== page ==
The Return of Synagogues

The Establishment of a Legal Bases for the Return of Synagogues

Under the banner of perestroika, a fundamental liberalization took place in the Soviet Union in the late 1980s. As a result of these changes Jews were permitted to emigrate freely and the authorities stopped hindering Jewish cultural and religious activity and also contacts between Soviet Jews and Jews in the West and in Israel. In 1989, after a fifty-year interruption, the JDC resumed activity in the USSR and, in 1991, on the eve of its disintegration, the Soviet Union reestablished diplomatic relations with the State of Israel.

At the same time, Gorbachev took the first steps toward a reconciliation between the state and the Russian Orthodox Church. In 1987 the first sixteen churches were returned to worshippers. In 1988 the Russian Patriarchate regained another 500-700 former church buildings and in 1989 another 2,000. In September 1990, the Supreme Soviet of the USSR passed a law “on freedom of conscience and religious association.” According to this new legislation, the state could no longer interfere in religious matters and religious associations received the status of legal entities so that they could own property. In this more liberal social atmosphere the synagogue gained new opportunities.

The process of the return of synagogue buildings to their legal owners began in Ukraine. In 1989 two synagogues in Lvov were returned. In 1990 synagogues were returned in Donetsk and Kherson. In the same year, Kharkov’s Choral Synagogue, where a sports club had been located, was returned to the Jewish community. A group of young Kharkov Jews, who had joined the council of the local religious community, played a decisive role in the regaining of the synagogue. In their struggle they gained support of the American Orthodox Union. At that time Cincinnati, Ohio and Kharkov became sister-cities. This made it possible for the municipality of Cincinnati, while promising aid in the form of medical equipment to the mayor of Kharkov, to bring up the lack of premises for the Jewish community in Kharkov. This linkage may have also encouraged the municipal authorities of Kiev to return a synagogue.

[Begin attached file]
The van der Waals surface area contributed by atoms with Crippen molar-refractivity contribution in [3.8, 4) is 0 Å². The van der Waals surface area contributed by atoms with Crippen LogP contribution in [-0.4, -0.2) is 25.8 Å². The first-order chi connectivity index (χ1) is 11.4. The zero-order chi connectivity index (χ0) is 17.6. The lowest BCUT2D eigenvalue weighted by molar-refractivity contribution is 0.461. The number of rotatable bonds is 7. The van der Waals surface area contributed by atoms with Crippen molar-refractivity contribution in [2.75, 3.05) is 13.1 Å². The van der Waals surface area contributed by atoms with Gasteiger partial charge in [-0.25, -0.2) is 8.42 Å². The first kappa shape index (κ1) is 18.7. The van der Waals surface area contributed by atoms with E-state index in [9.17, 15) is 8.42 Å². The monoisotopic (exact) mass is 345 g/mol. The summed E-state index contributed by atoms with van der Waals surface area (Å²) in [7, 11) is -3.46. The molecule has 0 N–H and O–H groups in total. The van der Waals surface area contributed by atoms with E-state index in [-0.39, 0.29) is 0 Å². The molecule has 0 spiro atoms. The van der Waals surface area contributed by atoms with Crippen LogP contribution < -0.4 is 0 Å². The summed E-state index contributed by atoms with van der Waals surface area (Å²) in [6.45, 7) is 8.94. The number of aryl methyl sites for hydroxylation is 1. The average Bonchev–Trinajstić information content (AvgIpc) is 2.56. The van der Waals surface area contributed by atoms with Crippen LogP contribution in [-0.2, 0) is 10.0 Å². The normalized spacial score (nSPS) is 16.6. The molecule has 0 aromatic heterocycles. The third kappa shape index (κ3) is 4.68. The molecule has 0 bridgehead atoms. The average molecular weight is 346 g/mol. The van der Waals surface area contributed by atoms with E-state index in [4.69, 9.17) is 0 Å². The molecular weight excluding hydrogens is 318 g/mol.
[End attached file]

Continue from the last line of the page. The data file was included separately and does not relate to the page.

A turning point was the formation of the Commonwealth of Independent States (CIS) out parts of the former Soviet Union. The presidents of republics of the CIS (as well as of states that did not joint the CIS) sought support from religious organizations, especially Christian ones, whose popularity was increasing at that time. Many people then believed that, with their connections abroad the Jews also might help attract the investment of foreign capital that was needed for the transition to market economies. For this reason, leaders of CIS countries began to make more or less definite promises to return property that had been confiscated by the Soviet regime from religious associations.

All this led to the establishment of a legal basis for the restitution of religious buildings, including synagogues. The Ukrainian law of April 23, 1991 “on freedom of conscience and religious organizations” stipulated that “religious buildings and property owned by the state are to be returned to …religious organizations or transferred to the latter for use without payment.” As a follow-up to this law, on March 4, 1992, President Leonid Kravchuk issued a decree that required the appropriate bodies to carry out the transfer to religious associations of religious buildings that were not being utilized for their original purposes. A subsequent order of the President gave local bodies the authority to implement this restitution by December 1, 1997.

Similar legislation was also adopted in Russia. On April 23, 1993 President Boris Yeltsin issued an order “to transfer to religious organizations religious buildings and other property of a religious nature that was owned by the Federation” and, on May 6, 1994, the Russian government adopted a parallel resolution. This was followed, on March 14, 1995, by a government resolution which stated that especially valuable objects of a religious nature would be handed over only “for use” and not transferred as property.

In Belarus, the law “on the freedom of religion and religious organizations,” adopted on December 17, 1992, permitted (but did not require) local authorities to transfer church buildings to religious organizations “as property or for free use… with the exception of those which are being used for cultural purposes.”

The situation was more complicated in Moldova, where neither the presidential edict of August 12, 1991 “on measures to guarantee the development of Jewish national culture and the satisfaction of the social requirements of the Jewish population” nor the government resolution of December 9, 1991 on the implementation of the original edict promised to return synagogues, but only promised to provide Jewish organizations with premises for their activities.

In Azerbaijan, the law on religious freedom that was adopted on August 20, 1992 stated that government institutions could transfer buildings and other property for free use or ownership, if these were to be used for religious education.

In Georgia Jewish leaders succeeded in receiving back synagogues in Batumi (in 1992) and Akhaltsikhe (1995). However matters became complicated by the fact that the Georgian Jewish community had decreased sharply due to a large immigration to Israel. For this reason some provincial synagogues (in Kulashi, Sachkheri, and other places) which belonged to Jewish communities were closed. In Tskhinvali the synagogue was ultimately overtaken by Pentecostals.



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19 Jul 2007 / 4 Av 5767 0